Managers and owners identified roof design as the most important factor affecting long-term performance. A significant margin exists between the perceived importance of roof design compared to all other factors. Yet, too often, managers ask roofing contractors to submit a bid that simply includes the contractor's own design or scope of work, instead of specifying a design.
Without a detailed specification that allows all parties to bid "apples to apples," contractors hoping to secure the job often provide a design with the lowest cost. The manager is not getting the best design, just the cheapest.
A quality roof design contributes only 2-7 percent to the total cost of a 20-year roof system. Despite its low cost, design is the most important factor influencing a roof's performance.
The labor to install a roof is the most costly factor and, in some cases, the greatest influence on roof performance. If the contractor does not install the roof properly, the roof will not perform up to expectations, no matter the quality of the roof design or materials.
A manager's primary consideration when choosing a contractor is ensuring it can provide a highly experienced, skilled, and conscientious roofing crew. Managers should check references and past performance.
New and improved waterproofing products continually enter the market. Unfortunately, new and improved can mean less expensive. The cost of the membrane, not its proven performance, too often is the overriding factor in choosing a roof system. But managers must keep in mind the difference in cost between a high-quality, time-tested roofing membrane and a low-cost commodity brand is usually less than 10 percent of the system's total cost.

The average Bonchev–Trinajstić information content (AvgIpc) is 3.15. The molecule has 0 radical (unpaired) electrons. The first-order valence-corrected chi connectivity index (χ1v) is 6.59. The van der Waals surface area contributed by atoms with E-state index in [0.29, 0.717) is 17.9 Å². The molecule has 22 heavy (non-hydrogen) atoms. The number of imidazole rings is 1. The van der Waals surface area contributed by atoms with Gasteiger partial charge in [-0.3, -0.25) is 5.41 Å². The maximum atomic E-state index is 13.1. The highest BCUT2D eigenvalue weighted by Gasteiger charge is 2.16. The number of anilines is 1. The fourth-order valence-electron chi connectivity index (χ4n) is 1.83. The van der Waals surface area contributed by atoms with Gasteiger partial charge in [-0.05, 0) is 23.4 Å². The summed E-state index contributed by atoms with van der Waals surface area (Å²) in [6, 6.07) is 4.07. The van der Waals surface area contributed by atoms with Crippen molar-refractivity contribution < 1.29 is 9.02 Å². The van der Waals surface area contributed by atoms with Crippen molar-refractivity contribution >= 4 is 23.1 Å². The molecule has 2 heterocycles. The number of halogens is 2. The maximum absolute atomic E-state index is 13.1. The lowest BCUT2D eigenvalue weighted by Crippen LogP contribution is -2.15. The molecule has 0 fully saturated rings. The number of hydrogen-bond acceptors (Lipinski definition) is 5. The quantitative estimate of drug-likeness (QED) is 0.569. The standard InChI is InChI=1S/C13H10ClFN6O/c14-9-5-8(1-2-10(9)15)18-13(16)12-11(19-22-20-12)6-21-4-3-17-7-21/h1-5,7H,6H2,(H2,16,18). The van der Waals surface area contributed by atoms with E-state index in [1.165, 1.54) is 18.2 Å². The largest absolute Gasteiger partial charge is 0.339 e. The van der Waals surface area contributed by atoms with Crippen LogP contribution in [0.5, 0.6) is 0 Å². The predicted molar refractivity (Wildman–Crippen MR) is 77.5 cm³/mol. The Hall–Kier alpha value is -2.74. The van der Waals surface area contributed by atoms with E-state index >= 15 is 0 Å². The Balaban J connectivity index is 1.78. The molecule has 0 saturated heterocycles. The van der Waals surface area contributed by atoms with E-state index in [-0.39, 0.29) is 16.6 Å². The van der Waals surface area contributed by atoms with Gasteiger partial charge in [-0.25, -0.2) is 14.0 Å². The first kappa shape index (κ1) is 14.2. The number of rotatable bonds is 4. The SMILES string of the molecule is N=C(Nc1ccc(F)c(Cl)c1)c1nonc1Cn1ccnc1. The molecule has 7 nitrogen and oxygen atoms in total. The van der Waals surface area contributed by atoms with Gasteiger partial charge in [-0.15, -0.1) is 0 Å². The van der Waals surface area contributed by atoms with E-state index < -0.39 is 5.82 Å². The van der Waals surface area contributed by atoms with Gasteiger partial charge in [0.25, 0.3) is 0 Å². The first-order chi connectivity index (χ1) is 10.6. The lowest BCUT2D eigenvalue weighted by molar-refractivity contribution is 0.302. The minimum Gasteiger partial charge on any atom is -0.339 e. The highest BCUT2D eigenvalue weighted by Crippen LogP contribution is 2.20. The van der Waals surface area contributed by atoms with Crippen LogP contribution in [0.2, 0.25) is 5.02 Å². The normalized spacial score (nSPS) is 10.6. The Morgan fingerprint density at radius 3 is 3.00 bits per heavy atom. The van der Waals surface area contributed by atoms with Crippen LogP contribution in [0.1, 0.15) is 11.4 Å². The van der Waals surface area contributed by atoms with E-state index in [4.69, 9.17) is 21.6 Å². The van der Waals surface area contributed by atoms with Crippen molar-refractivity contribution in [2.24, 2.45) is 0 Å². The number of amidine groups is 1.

Managers looking for long-term performance must do their research. The additional cost of high-quality, proven products is small in the context of the entire project and is well worth the investment. The proper design and installation of all other roof-system products beyond the membrane — insulation, fasteners, adhesive, sheet metal, etc. — is just as important.
Managers should implement a proactive inspection and maintenance program immediately after the contractor installs the roof. Too many times, managers believe that because a warranty covers the new roof, they can ignore maintenance for the first several years of the roof's life.
But many design and workmanship deficiencies can develop within the first few years of a roof's service life, and the smallest defect can turn into a major problem if workers do not correct it immediately.
As previously mentioned, managers and owners consider the installation of the roof system as one of the two most important factors in a roof's performance. Installation also is difficult and dangerous, and for most roof-construction projects, it also is the largest cost.
Because of the high risk and costs associated with the installation, managers need to implement comprehensive construction inspection to ensure contractors adhere to the design specifications and quality-assurance requirements, as well as meet safety standards.
The factor owners and managers ranked lowest in assessing the long-term performance of roofs is the manufacturer warranty. Some roofing membrane manufacturers sell roof warranties, not roofing membranes. Twenty years ago, a 10-year roof warranty for labor and material was the norm. Now, manufacturers offer 20- and even 30-year warranties.
Before paying $0.15-$0.20 per square foot for a 30- year warranty, it might be worthwhile to read the warranty limitations and exclusions. Managers need to remember that manufacturers write the warranty to protect themselves.
Among the warranty exclusions and special conditions that will make the warranty null and void:
Manufacturers could declare nearly every roof-system warranty null and void based on these exclusions. Most anticipate that 80 percent of their warranties will be voided, lost, or forgotten.
As with any building component, there is no substitute for performing proper roof design, using time-tested products, using high-quality workmanship, performing construction quality control, and performing ongoing roof maintenance. The risks of shortcutting any of these factors are too high to ignore and often lead to costly, premature roof failure.
Kent Mattison, P.E., is a senior consultant, president and partner with Benchmark Inc., a roof and pavement consulting firm in Cedar Rapids, Iowa.
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